Charities are the same as any other company – large or small – when it comes to information security.
They have assets that need protection, threats to counter and a myriad of problems to deal with.
While it may be difficult to devote time and money to information security, charities must juggle the resources to protect their valuable data.
Charities can no longer treat data and cyber security as an afterthought – it must be at the forefront of policy.
For organisations that rely on technology, data security and the internet, cyber threats can emerge in many ways such as:
In a survey undertaken in partnership with specialist insurer Markel, Third Sector Insight asked over 200 senior charity employees how prepared their charity was against cyber and data risks.
14% of respondents said their charity was very well protected against cyber and data security breaches.
Over half (54%) either didn’t know or said their charity was not well equipped to fend off a cyber security attack.
The majority (70%) believed they had processes in place to raise staff awareness regarding the importance of cyber and data security.
Under a third (28%) of cyber attacks are being reported to the police, according to a report, Cyber Security: Underpinning the Digital Economy.
In another survey, nearly 1000 respondents showed a worrying gap between awareness of the risks and business preparedness.
9 in 10 business leaders said that cyber security was important.
57% had a formal strategy in place to protect themselves and just 20% held insurance against an attack.
Charities need to be aware of the risk of significant fines of up to £500,000 which can be issued by the Information Commissioner’s Office (ICO) if they are not taking care of personal data.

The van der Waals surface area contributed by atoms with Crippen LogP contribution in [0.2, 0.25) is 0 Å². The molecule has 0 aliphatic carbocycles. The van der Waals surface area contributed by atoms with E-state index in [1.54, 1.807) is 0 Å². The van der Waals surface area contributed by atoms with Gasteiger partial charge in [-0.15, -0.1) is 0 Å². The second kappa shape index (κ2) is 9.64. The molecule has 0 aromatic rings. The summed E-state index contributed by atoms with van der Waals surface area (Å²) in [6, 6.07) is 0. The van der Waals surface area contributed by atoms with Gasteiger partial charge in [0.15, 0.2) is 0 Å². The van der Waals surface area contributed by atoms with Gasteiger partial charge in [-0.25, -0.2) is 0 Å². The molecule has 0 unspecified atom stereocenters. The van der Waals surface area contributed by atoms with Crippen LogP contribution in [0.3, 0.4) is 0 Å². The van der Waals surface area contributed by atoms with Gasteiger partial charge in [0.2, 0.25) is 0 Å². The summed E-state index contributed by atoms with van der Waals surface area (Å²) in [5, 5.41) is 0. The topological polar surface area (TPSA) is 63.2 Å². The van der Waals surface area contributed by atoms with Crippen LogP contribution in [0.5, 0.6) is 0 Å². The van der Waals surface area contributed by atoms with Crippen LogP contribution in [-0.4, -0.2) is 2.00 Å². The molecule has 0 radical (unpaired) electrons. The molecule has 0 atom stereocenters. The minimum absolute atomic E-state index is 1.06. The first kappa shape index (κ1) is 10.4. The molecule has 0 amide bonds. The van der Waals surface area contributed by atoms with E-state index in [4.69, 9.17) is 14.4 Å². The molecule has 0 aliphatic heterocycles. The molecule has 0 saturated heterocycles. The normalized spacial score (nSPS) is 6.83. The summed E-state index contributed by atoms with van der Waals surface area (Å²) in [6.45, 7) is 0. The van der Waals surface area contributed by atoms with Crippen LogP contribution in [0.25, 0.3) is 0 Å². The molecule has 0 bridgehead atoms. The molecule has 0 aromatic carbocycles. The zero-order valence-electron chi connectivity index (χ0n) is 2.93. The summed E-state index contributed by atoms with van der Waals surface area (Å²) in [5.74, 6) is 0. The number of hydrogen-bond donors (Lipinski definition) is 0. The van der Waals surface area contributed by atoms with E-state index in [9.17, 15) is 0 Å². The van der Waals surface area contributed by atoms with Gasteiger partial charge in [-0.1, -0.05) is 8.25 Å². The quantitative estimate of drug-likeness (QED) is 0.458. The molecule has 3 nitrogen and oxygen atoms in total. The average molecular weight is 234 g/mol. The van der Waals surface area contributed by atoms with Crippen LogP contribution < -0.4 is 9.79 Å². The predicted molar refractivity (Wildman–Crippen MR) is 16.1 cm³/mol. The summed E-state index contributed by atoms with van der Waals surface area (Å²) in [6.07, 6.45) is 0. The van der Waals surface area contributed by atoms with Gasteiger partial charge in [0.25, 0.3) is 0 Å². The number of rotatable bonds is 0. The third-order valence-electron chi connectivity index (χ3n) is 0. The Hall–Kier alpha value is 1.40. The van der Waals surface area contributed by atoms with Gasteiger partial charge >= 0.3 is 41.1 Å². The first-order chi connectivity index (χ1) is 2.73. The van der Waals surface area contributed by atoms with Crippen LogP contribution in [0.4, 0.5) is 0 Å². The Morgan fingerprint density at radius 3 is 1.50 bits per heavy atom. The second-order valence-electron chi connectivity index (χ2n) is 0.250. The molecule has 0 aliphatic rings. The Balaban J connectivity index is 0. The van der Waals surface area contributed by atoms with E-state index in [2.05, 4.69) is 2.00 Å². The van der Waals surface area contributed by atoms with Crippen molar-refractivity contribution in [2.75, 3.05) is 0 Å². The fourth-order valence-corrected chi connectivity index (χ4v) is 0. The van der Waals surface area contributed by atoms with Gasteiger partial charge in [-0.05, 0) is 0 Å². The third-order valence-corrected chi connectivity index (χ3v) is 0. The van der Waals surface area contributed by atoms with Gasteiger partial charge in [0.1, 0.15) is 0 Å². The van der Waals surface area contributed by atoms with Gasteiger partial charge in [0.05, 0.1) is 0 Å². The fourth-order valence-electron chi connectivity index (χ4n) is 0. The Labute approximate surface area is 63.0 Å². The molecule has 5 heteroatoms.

Credit card numbers, bank account details, names and addresses are some of the key ‘ingredients’ for identity theft; hence there are stringent fines for charities that fail to comply with the Data Protection Act.
Cyber security for charities – top tips
Good technical support is important to ensure the secure running of IT systems.
If in-house support is not possible, a charity should make arrangements with a third-party to get the techies to be part of the team.
Update software and applications
Software operating systems and applications must be kept current and up-to-date with the latest versions.
Regular updates reduce the risk of someone exploiting a flaky old application to get access to precious data.
Authorised access to data
Striking a balance between liberty and lockdown is important. A charity should not let everyone have access to all the data and IT systems.
It should ensure that the only people who can access the information are authorised.
Eoin Heffernan | Founder, The Integrate Agency CIC